Why good people sometimes do bad things: 52 reflections on ethics at work
21. Beeping bosses:
fear, aggression and uncertainty
In the previous chapter we saw that people who feel powerful and inluential more readily fall
prey to double standards. Where else do power, inluence and prestige lead?
Imagine you are in the car on the way to an important appointment. It is essential that you
arrive on time; you absolutely must not be late. It’s going to be tight, but if the trafic lights
are on your side then it should work out. Just as you think that, the car in front of you brakes
suddenly because the trafic light jumps to red. It feels like forever, but eventually the trafic
light turns green again. Just when you want to get moving you see that the car in front is
staying still. You can’t get by. What you can do is beep your horn. That way you can draw the
driver’s attention to the fact that the light is green and that you are waiting. Perhaps his mind
is on other things or he cannot see the trafic light very well. It could also be that he is on the
phone or eating or is simply an idiot who can’t get moving.That’s all you need when you’re in a
hurry! With a long, hard push on the horn you can make it clear that you do not appreciate this.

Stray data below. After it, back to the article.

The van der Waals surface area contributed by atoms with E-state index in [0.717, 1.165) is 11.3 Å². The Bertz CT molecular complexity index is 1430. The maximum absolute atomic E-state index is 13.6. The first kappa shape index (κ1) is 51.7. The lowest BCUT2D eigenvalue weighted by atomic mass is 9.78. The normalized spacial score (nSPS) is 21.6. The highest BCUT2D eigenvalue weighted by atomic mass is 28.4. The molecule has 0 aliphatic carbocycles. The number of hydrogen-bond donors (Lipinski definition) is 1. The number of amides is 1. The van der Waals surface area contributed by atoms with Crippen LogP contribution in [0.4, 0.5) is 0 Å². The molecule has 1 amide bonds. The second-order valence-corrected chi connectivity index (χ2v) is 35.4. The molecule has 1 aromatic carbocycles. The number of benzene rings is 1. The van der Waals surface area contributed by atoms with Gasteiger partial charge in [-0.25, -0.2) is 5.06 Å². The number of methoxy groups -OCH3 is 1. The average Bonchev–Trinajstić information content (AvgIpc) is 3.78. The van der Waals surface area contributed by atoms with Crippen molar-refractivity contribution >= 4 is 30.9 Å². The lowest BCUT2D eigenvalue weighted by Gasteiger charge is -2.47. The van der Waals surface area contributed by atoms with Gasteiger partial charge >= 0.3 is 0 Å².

Any idea what you would do?
Whether and how hard you beep depends on many factors: how much of a hurry you are in,
why you think the car is not moving, and how short your fuse is, for example. According to
Andreas Diekmann and colleagues this could also depend on your social status. They carried
out an experiment to test this.
One afternoon two researchers stopped a middle-class car at a trafic light on a busy junction.
When the light turned green they stayed still. The researchers then registered whether and
how soon the driver of the car blocked behind them beeped. The researchers took this as a
measure of aggression.
In all cases the car reacted: a quarter signaled with the headlights and three-quarters beeped.
The average reaction time was 4.2 seconds, but this varied from 1.4 to 17 seconds. This big
difference was not explained by the presence of fellow passengers, the age or color of the
blocked car, the gender of the driver or the day of the week. The reaction time was partially
21. Beeping bosses: fear, aggression and uncertainty